Both Westmorland Dales Day and the Westmorland County Show had to be cancelled in 2020. All the more reason to celebrate this year’s Westmorland Day on Tuesday 29th September 2020. On this day in 1397, Ralph Neville was created the first Earl of Westmorland by Richard II. This date was chosen in a public vote at the Westmorland county show in 2013.
Westmorland was one of the last of the English shires to be formed. The Normans conquered the area in 1092 during the reign of William II and created the baronies of Kendal and Westmorland. The Barony of Kendal covers the south-western part of the county, including the towns of Kendal and Kirkby Lonsdale. The Barony of Westmorland covers the northern part of the county, including Appleby-in-Westmorland. These were originally distinct jurisdictions with separate sheriffs, but were formed into a single county of Westmorland in 1226/7.
The north-west of the county forms part of the Lake District, a UNESCO World Heritage Site. Westmorland includes the famous fells of Helvellyn, Bow Fell and Nethermost Pike and the great lakes of Windermere, Ullswater, Grasmere and Rydal Water. To the east of Lakeland, separated from it by the valley of the Birk Beck and the Lune Gorge, are the Westmorland Dales, comprising the Howgill Fells, the Orton Fells, Lunesdale and Mallerstang. To the north-east of the Westmorland Dales, most of the county forms part of the Vale of Eden. In the far north-east of the county, the Pennines stretch into Westmorland. The south of the county is a relatively low lying area including the valleys of the rivers Kent and Lune. Westmorland has a short coastline with Morecambe Bay, around the Kent estuary.
Westmorland is famed as one of the Lake Counties. Many of the Lake District’s greatest treasures lie within its borders. Ullswater lies along Westmorland’s northern border with Cumberland. Ullswater is the second largest lake in the Lake District and one of the most beautiful. Ullswater became a fashionable holiday destination for the British aristocracy in the 19th century, thanks to the options of sailing on the lake or shooting on the fells. Ullswater’s attractions include the steam boats which offer trips around the lake. From Ullswater the county border takes to the fells, climbing to the peak of mighty Helvellyn, Bow Fell and across many peaks and ridges to the precipitous Wrynose Pass. The Three Shire Stone marks where Westmorland, Cumberland and Lancashire meet.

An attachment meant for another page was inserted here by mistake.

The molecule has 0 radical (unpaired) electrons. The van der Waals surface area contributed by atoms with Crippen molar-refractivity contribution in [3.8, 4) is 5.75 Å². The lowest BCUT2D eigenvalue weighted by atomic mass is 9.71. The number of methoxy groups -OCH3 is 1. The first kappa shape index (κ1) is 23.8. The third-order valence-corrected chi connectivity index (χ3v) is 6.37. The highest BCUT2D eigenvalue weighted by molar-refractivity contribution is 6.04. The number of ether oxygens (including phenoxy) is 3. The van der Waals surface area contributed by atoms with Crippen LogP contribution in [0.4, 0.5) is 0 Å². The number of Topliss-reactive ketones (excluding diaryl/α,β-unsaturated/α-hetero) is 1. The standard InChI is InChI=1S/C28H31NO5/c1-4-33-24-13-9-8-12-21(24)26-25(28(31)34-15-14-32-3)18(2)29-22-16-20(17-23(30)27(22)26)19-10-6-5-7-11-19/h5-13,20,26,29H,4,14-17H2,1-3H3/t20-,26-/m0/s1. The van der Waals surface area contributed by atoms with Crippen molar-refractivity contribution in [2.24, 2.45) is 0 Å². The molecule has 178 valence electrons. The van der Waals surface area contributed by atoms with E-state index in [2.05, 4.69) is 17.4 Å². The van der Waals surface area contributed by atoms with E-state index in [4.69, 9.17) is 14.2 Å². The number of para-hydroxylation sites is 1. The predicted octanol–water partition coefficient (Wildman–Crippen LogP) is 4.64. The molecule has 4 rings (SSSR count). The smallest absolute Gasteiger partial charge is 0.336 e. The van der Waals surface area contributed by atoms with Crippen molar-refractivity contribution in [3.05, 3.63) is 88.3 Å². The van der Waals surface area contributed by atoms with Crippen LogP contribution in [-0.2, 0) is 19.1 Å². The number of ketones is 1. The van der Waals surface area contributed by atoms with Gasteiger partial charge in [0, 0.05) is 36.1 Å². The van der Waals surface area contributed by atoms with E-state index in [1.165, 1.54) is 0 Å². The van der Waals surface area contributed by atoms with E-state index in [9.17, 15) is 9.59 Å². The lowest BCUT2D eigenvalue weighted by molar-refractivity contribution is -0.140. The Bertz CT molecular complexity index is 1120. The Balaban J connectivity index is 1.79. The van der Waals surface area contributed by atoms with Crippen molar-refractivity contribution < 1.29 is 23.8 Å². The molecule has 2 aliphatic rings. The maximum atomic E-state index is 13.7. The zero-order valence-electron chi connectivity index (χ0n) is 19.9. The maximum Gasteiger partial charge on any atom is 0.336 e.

From the Westmorland side of Helvellyn is Striding Edge, a long knife-edge ridge walk, both famous and infamous. South of Helvellyn is the most celebrated part of the Lakes, by Rydal Water and Grasmere. The lakes lie among the fells in the beautiful dale of the River Rothay. Grasmere is a green delight, a restful, cooling, pretty place that has attracted poets and painters down through the ages. The Grasmere Lakeland Sports and Show, held annually since 1868, is a major event for the ancient sport of Cumberland and Westmorland wrestling.